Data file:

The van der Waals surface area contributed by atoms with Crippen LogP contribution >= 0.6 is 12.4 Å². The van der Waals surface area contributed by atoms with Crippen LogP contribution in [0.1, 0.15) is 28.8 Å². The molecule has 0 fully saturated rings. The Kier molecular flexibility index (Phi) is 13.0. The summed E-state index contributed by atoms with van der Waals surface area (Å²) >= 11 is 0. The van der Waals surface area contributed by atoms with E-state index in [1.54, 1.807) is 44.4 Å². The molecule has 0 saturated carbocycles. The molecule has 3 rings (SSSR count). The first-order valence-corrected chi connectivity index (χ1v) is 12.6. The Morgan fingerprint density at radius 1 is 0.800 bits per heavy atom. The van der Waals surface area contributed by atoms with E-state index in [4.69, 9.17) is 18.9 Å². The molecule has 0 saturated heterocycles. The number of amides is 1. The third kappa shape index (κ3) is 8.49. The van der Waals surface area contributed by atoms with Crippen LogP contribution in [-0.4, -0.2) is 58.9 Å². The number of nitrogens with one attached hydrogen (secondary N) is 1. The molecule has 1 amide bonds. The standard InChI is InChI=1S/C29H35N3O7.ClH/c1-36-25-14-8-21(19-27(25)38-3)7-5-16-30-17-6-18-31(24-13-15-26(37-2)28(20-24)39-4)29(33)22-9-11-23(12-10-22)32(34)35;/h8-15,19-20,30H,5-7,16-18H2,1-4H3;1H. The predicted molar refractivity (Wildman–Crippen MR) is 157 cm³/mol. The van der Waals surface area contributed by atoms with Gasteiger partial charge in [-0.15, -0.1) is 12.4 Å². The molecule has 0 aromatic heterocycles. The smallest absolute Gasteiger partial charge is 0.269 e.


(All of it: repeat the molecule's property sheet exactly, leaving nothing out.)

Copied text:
The van der Waals surface area contributed by atoms with Crippen LogP contribution >= 0.6 is 12.4 Å². The van der Waals surface area contributed by atoms with Crippen LogP contribution in [0.1, 0.15) is 28.8 Å². The molecule has 0 fully saturated rings. The Kier molecular flexibility index (Phi) is 13.0. The summed E-state index contributed by atoms with van der Waals surface area (Å²) >= 11 is 0. The van der Waals surface area contributed by atoms with E-state index in [1.54, 1.807) is 44.4 Å². The molecule has 0 saturated carbocycles. The molecule has 3 rings (SSSR count). The first-order valence-corrected chi connectivity index (χ1v) is 12.6. The Morgan fingerprint density at radius 1 is 0.800 bits per heavy atom. The van der Waals surface area contributed by atoms with E-state index in [4.69, 9.17) is 18.9 Å². The molecule has 0 saturated heterocycles. The number of amides is 1. The third kappa shape index (κ3) is 8.49. The van der Waals surface area contributed by atoms with Crippen LogP contribution in [-0.4, -0.2) is 58.9 Å². The number of nitrogens with one attached hydrogen (secondary N) is 1. The molecule has 1 amide bonds. The standard InChI is InChI=1S/C29H35N3O7.ClH/c1-36-25-14-8-21(19-27(25)38-3)7-5-16-30-17-6-18-31(24-13-15-26(37-2)28(20-24)39-4)29(33)22-9-11-23(12-10-22)32(34)35;/h8-15,19-20,30H,5-7,16-18H2,1-4H3;1H. The predicted molar refractivity (Wildman–Crippen MR) is 157 cm³/mol. The van der Waals surface area contributed by atoms with Gasteiger partial charge in [-0.15, -0.1) is 12.4 Å². The molecule has 0 aromatic heterocycles. The smallest absolute Gasteiger partial charge is 0.269 e.